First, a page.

The present study has shown that the administration of phostoxin has effects on the body weight across all the experimental animals. During the period of exposure, there was observed an increase in food consumption in all the animals in the exposed groups though the result is not shown here. This could be due to the effects of phosphine, a major component of phostoxin, having appetite-boosting effects which could have resulted in the increase in body weight that was observed following exposure to phostoxin (Lall et al., 2000). The result from the present study contradicted the study by Newton, et al. (1993), who reported the effects of phosphine gas on male and female rats maintained at levels of 0.5, 1.5 and 4.5 mg/m 3 for 6 hours per day over 13 weeks period. The results of studies by other researchers showed that the higher exposed Group showed dose-dependent effects of which there was reduction in the body weight and decreased food consumption (Newton, et al., 1993; Sinha et al., 2005; Türkez and Togar, 2013). Warits and Brown (1975) had reported experiment with Charles River rats exposed to phosphine for 4 hours per day for 12 days at a concentration of 5.5 mg/m3 and the result showed there was loss in weight during the exposure period. The increase in weight in the experimental groups of rats could be the result of weight increment due to the natural growth of the rats as they were young growing rats (Lall et al., 2000).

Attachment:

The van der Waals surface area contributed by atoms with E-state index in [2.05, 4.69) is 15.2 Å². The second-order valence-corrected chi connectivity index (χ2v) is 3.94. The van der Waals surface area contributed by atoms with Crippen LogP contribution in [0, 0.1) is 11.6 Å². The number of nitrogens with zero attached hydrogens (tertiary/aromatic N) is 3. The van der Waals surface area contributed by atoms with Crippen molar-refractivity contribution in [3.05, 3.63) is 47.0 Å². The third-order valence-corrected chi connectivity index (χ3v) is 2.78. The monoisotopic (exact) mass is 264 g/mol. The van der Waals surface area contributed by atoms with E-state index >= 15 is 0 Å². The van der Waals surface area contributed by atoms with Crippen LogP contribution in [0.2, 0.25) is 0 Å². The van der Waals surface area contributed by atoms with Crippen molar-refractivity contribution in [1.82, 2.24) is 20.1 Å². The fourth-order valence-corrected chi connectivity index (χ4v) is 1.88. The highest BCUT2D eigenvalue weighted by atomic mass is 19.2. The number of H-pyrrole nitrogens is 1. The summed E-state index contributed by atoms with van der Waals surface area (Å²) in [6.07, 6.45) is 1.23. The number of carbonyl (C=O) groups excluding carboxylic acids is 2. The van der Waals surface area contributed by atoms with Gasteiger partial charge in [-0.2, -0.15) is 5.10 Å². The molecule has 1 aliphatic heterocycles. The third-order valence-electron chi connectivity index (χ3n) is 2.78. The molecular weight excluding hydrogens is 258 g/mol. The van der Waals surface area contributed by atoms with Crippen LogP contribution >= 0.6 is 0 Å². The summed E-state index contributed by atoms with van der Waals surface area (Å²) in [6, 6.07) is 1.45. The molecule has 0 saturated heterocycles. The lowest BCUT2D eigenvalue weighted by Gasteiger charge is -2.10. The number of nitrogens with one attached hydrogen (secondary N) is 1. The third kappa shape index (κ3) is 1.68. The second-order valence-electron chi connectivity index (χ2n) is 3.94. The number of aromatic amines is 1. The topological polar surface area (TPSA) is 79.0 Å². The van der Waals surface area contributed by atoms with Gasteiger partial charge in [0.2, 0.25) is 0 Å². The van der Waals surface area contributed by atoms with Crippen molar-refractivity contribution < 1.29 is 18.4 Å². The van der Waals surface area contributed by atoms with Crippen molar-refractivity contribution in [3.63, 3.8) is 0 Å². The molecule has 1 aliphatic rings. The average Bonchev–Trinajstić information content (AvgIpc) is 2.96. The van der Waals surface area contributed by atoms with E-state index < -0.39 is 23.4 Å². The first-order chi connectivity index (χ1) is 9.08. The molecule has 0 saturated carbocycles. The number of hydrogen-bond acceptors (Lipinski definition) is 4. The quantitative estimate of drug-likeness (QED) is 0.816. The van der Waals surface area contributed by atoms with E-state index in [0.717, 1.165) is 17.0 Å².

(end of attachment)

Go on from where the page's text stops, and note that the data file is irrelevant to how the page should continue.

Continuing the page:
The results of biochemical parameters in this study as in the case of serum levels of urea, creatinine, sodium ion, potassium ion, chloride ion and bicarbonate showed a significant difference in some experimental Groups when compared to the Control which were in agreement with other studies (Lall et al., 2000; Shadnia et al., 2011). This implied that the kidneys were experiencing some pathological changes in the Experimental groups as shown by the changes in the biochemical parameters (Cullen, 2000; Valmas and Ebert, 2006). This was similar to the work of Newton et al. (1993) that reported dose-dependent changes in blood urea, nitrogen and other clinical parameters that were seen across the exposed groups. In the Control group and group that was given vitamin E only, the blood serum level of these biochemical parameters showed normal levels, while the groups that was exposed to phostoxin and vitamin E showed variation in blood serum level of the parameters depending on the exposure time of the phostoxin and vitamin E administered (Saleki et al., 2007).